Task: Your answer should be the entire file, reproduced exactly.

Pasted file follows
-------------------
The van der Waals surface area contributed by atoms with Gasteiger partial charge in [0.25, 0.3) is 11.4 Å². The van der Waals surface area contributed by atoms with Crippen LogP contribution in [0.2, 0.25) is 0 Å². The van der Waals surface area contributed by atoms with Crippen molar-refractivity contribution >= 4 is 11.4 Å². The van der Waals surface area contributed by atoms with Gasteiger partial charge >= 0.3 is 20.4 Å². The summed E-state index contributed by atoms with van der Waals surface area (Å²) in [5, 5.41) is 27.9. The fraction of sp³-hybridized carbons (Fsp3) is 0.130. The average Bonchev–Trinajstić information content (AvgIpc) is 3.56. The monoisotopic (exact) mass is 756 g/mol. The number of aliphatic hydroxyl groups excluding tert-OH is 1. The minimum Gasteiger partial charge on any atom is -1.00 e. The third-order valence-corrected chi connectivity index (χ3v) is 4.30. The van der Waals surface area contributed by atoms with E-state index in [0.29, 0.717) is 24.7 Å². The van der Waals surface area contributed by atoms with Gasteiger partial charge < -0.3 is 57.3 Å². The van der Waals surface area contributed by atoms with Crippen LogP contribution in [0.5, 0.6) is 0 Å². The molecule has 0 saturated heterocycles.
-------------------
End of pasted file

The van der Waals surface area contributed by atoms with Gasteiger partial charge in [0.25, 0.3) is 11.4 Å². The van der Waals surface area contributed by atoms with Crippen LogP contribution in [0.2, 0.25) is 0 Å². The van der Waals surface area contributed by atoms with Crippen molar-refractivity contribution >= 4 is 11.4 Å². The van der Waals surface area contributed by atoms with Gasteiger partial charge >= 0.3 is 20.4 Å². The summed E-state index contributed by atoms with van der Waals surface area (Å²) in [5, 5.41) is 27.9. The fraction of sp³-hybridized carbons (Fsp3) is 0.130. The average Bonchev–Trinajstić information content (AvgIpc) is 3.56. The monoisotopic (exact) mass is 756 g/mol. The number of aliphatic hydroxyl groups excluding tert-OH is 1. The minimum Gasteiger partial charge on any atom is -1.00 e. The third-order valence-corrected chi connectivity index (χ3v) is 4.30. The van der Waals surface area contributed by atoms with E-state index in [0.29, 0.717) is 24.7 Å². The van der Waals surface area contributed by atoms with Gasteiger partial charge < -0.3 is 57.3 Å². The van der Waals surface area contributed by atoms with Crippen LogP contribution in [0.5, 0.6) is 0 Å². The molecule has 0 saturated heterocycles.